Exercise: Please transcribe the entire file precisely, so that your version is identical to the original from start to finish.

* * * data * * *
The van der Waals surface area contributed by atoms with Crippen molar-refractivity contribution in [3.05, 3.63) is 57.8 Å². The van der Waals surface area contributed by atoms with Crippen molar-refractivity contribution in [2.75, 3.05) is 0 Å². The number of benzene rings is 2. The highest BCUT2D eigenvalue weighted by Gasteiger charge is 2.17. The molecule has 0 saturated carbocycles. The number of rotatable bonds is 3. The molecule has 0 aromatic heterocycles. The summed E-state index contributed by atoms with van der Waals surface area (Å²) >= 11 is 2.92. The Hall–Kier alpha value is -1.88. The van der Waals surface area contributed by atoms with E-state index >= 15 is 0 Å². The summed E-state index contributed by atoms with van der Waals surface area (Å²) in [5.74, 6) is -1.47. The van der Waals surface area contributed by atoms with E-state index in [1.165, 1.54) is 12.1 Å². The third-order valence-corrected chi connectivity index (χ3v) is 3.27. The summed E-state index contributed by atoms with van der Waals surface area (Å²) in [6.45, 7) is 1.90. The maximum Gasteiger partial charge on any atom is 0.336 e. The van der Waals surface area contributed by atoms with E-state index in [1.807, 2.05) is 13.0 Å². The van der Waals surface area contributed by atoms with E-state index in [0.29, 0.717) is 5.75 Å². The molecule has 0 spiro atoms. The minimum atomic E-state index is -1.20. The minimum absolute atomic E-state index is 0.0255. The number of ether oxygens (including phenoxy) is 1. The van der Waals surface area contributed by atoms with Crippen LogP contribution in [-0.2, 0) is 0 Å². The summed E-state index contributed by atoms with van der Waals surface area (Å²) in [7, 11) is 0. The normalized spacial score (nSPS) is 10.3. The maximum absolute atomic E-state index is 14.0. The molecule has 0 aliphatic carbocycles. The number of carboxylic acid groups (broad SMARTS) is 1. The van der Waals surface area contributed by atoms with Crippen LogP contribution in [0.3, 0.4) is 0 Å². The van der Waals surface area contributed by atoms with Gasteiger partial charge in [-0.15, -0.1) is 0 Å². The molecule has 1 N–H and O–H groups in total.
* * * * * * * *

The van der Waals surface area contributed by atoms with Crippen molar-refractivity contribution in [3.05, 3.63) is 57.8 Å². The van der Waals surface area contributed by atoms with Crippen molar-refractivity contribution in [2.75, 3.05) is 0 Å². The number of benzene rings is 2. The highest BCUT2D eigenvalue weighted by Gasteiger charge is 2.17. The molecule has 0 saturated carbocycles. The number of rotatable bonds is 3. The molecule has 0 aromatic heterocycles. The summed E-state index contributed by atoms with van der Waals surface area (Å²) >= 11 is 2.92. The Hall–Kier alpha value is -1.88. The van der Waals surface area contributed by atoms with E-state index >= 15 is 0 Å². The summed E-state index contributed by atoms with van der Waals surface area (Å²) in [5.74, 6) is -1.47. The van der Waals surface area contributed by atoms with E-state index in [1.165, 1.54) is 12.1 Å². The third-order valence-corrected chi connectivity index (χ3v) is 3.27. The summed E-state index contributed by atoms with van der Waals surface area (Å²) in [6.45, 7) is 1.90. The maximum Gasteiger partial charge on any atom is 0.336 e. The van der Waals surface area contributed by atoms with E-state index in [1.807, 2.05) is 13.0 Å². The van der Waals surface area contributed by atoms with E-state index in [0.29, 0.717) is 5.75 Å². The molecule has 0 spiro atoms. The minimum atomic E-state index is -1.20. The minimum absolute atomic E-state index is 0.0255. The number of ether oxygens (including phenoxy) is 1. The van der Waals surface area contributed by atoms with Crippen LogP contribution in [-0.2, 0) is 0 Å². The summed E-state index contributed by atoms with van der Waals surface area (Å²) in [7, 11) is 0. The normalized spacial score (nSPS) is 10.3. The maximum absolute atomic E-state index is 14.0. The molecule has 0 aliphatic carbocycles. The number of carboxylic acid groups (broad SMARTS) is 1. The van der Waals surface area contributed by atoms with Crippen LogP contribution in [0.3, 0.4) is 0 Å². The van der Waals surface area contributed by atoms with Gasteiger partial charge in [-0.15, -0.1) is 0 Å². The molecule has 1 N–H and O–H groups in total.